Of course, the tradeoff for increasing the light output is that a projector's black level can suffer. Thankfully, this budget model still includes an auto iris to help dial back some of that brightness in darker scenes. As a result, the HC3010e still produced a solid black level even on my 75-inch screen. (If you've got a larger screen, the black level will improve and brightness will decrease, but that's not really a concern with such a bright unit.) No, the black level doesn't compare with that of the JVC DLA-X3I recently reviewed, but then that model wasn't nearly as bright, which was a concern with 3D content. The HC3010e can still produce a well-saturated film image in a dark room, and its ability to render fine black details is very good.
Skintones generally looked natural in mid to bright scenes, but they sometimes had a bit too much red in dark scenes. Likewise, the darkest blacks had a slight red push, but otherwise the color temperature was close to neutral across the range. Colors are rich without being oversaturated, although I did think that greens could benefit from some tweaking of the color-management controls. Color management is not a given in the budget category, so it's a welcomed inclusion here.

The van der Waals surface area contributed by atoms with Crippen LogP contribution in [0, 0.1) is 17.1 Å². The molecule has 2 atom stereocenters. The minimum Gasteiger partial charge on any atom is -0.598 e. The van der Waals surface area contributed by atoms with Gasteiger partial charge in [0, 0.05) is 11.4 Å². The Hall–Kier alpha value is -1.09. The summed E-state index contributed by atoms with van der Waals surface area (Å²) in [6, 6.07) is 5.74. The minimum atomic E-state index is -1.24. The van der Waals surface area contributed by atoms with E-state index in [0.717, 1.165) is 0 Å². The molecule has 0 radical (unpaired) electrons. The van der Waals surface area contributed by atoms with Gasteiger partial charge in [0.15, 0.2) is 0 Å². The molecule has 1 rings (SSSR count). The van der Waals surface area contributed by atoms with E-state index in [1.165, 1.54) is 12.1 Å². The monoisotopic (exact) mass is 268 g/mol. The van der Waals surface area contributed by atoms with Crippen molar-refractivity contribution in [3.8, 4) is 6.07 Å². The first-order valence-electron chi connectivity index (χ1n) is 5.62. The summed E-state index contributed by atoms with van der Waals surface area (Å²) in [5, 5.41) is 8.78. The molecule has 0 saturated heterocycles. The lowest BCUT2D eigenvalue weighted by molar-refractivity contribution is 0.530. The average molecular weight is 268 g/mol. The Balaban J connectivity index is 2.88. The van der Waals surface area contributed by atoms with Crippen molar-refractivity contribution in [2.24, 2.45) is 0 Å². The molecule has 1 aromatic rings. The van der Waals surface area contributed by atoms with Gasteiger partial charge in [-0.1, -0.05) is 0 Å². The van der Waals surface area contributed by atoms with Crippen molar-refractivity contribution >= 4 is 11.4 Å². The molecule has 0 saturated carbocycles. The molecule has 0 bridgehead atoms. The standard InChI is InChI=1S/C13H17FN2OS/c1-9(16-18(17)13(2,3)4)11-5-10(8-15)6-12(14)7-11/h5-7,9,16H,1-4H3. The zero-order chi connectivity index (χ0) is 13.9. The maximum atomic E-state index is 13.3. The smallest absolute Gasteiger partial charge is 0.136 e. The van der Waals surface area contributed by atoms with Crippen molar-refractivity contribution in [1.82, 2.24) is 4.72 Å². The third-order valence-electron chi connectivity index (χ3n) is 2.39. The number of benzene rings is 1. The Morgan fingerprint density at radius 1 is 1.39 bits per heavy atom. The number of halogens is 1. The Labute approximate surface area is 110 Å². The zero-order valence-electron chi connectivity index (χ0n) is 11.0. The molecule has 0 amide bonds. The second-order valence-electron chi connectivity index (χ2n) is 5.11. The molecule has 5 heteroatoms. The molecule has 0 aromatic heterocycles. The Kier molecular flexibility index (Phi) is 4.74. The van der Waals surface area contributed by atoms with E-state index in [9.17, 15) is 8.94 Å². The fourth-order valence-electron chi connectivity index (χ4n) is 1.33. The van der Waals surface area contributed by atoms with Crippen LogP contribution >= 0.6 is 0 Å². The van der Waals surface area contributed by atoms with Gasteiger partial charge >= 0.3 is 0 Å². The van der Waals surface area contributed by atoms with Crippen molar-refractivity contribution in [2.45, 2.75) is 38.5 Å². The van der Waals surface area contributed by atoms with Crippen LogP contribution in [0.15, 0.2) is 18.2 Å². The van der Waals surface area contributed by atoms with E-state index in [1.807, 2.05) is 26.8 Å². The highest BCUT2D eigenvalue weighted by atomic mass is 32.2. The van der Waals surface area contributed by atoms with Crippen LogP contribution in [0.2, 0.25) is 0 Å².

In the processing realm, the HC3010e passed the 480i and 1080i tests on the Silicon Optix HQV discs, and it passed my standard arsenal of real-world tests, which includes the Coliseum flyover in chapter 12 of Gladiator (480i DVD), the windows blinds in chapter 4 of The Bourne Identity (480i DVD), the opening staircase shot in chapter 8 of Mission Impossible III (1080i BD), and the RV grille in chapter 5 of Ghost Rider (1080i BD). The projector's upconversion of 480i sources produced only an average level of detail, while the detail level with HD sources was excellent. In terms of digital noise, I saw some noise in blacks, as well as other solid colors, but it wasn't excessive. Setting noise reduction to its highest level produces a very clean image but also causes smearing in dark motion sequences; so, it's best to leave NR at a setting of 1.
Finally, it was time to put these elements to the test in the 3D realm, and this is where the HC3010e had a chance to shine...literally. With 3D content, the HC3010e automatically switches to the even brighter Normal lamp mode, and I also set the 3D image brightness to high; the resulting 3D image was wonderfully bright and engaging. Combined with the great detail you get from the active 3D approach, the rich color, and the large screen size, the HC3010e offers a wonderfully immersive 3D experience. The V12H483001 glasses were comfortable to wear, even over my regular glasses, and they include a handy switch that tightens each leg to provide a better fit around a smaller head.